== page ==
Former state Rep. Saccone, Sen. Mastriano receive backlash for attending Capitol protest

A pro-Trump mob floods into the Capitol Building after breaking into it on January 6, 2021
WASHINGTON, DC - JANUARY 06: A pro-Trump mob floods into the Capitol Building after breaking into it on January 6, 2021 Photo credit Jon Cherry/Getty Images

PHILADELPHIA (KYW Newsradio) — Two Pennsylvania lawmakers, one former and one current, are receiving backlash after posting pictures of themselves at the Capitol on Wednesday.

A Facebook post by former state Rep. Rick Saccone that encouraged people in Washington to join him in storming the Capitol came under review by Saint Vincent College, where he worked as an adjunct professor.

As a result of the school's investigation into Saccone's participation at the Capitol, he resigned from his position there.

"We believe that all individuals have a right to their opinion, but when beliefs and opinions devolve into illegal and violent activities, there will be no tolerance," said communications director Michael Hustava as he read part of the college’s statement.

Saccone also posted a photo of himself with Pennsylvania Sen. Doug Mastriano on Wednesday.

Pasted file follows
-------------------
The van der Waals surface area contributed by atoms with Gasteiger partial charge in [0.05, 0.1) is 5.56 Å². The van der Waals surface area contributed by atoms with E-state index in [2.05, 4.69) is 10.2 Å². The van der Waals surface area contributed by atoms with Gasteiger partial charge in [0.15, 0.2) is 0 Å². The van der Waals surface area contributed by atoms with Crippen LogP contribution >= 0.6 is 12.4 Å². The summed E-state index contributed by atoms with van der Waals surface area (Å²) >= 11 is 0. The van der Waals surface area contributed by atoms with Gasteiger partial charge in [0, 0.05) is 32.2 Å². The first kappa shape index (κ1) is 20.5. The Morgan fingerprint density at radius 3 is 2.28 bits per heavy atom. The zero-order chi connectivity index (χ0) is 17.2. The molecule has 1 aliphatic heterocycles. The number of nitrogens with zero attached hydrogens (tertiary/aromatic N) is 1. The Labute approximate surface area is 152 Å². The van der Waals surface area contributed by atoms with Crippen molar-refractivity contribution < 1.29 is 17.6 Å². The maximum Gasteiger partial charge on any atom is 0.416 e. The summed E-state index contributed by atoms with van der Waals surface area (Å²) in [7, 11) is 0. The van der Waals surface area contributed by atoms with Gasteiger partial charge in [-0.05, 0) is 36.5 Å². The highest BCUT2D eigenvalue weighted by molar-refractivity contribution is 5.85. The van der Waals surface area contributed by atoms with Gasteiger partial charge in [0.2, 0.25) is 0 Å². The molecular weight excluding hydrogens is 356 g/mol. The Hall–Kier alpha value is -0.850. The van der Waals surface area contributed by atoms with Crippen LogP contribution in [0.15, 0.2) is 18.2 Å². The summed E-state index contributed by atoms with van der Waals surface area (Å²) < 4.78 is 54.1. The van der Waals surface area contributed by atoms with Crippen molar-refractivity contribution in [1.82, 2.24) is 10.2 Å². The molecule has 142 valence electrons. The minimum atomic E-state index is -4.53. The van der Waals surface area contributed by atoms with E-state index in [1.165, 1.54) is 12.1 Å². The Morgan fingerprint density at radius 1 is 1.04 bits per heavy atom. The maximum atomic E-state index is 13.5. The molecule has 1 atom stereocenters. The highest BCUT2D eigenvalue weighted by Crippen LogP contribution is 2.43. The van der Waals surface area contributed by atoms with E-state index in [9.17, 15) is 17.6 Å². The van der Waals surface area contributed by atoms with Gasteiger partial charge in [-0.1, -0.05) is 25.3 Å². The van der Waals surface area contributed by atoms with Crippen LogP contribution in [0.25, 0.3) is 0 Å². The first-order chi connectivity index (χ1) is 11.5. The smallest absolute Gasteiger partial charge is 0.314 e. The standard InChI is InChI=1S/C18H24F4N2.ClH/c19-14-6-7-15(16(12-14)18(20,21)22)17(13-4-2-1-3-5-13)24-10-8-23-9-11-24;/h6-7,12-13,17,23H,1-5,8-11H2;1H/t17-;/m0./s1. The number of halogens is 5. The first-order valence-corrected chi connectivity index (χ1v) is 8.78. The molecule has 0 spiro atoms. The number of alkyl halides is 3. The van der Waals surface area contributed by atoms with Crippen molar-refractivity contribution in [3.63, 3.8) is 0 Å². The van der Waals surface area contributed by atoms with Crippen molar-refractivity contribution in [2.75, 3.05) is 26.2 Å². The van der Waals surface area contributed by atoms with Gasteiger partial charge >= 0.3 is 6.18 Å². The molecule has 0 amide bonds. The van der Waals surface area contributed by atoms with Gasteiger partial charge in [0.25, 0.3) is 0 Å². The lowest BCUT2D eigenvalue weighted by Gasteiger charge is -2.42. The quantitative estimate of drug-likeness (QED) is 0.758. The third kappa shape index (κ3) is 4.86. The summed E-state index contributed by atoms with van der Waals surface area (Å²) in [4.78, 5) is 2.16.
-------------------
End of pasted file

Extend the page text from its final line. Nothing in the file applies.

Mastriano later released a statement, stating that he and his wife left the area once it became apparent the protest was no longer peaceful.

He also condemned the lawlessness of the day, a sentiment echoed by fellow state lawmakers, including Republican state Rep. Tracy Pennycuick.

"Peacefully protesting is the American way, but you should not destroy property. You should not require people to barricade in the Capitol because they're fearful,” Pennycuick said.

"We talk about words like sedition, insurrection, seditious conspiracy, treason, and oftentimes people think that those are terms of art because we haven't had to use them in the United States,” said Democratic state Rep. Brian Sims.

Sen. Anthony Williams released a statement calling to expel Mastriano from the body because he said it seems the senator “was involved” in the planning and executing of this insurrection.”

Sen. John Kane echoed that, saying, in part, "It is a danger to our Commonwealth to have someone this irresponsible in their actions as an elected official in this government. Senator Mastriano should resign immediately or be removed from office."

Pennsylvania Senate President Jake Corman released his own statement, saying that without facts to dispute Mastriano's denial of his involvement, the Senate “has no cause to act.”

Attorney General Josh Shapiro, when asked, said he was not going to comment on the state of any of their investigations.

"All I will tell you is that we are in communication with our law enforcement partners and we will work together to hold anyone accountable who broke the law,” Shapiro said.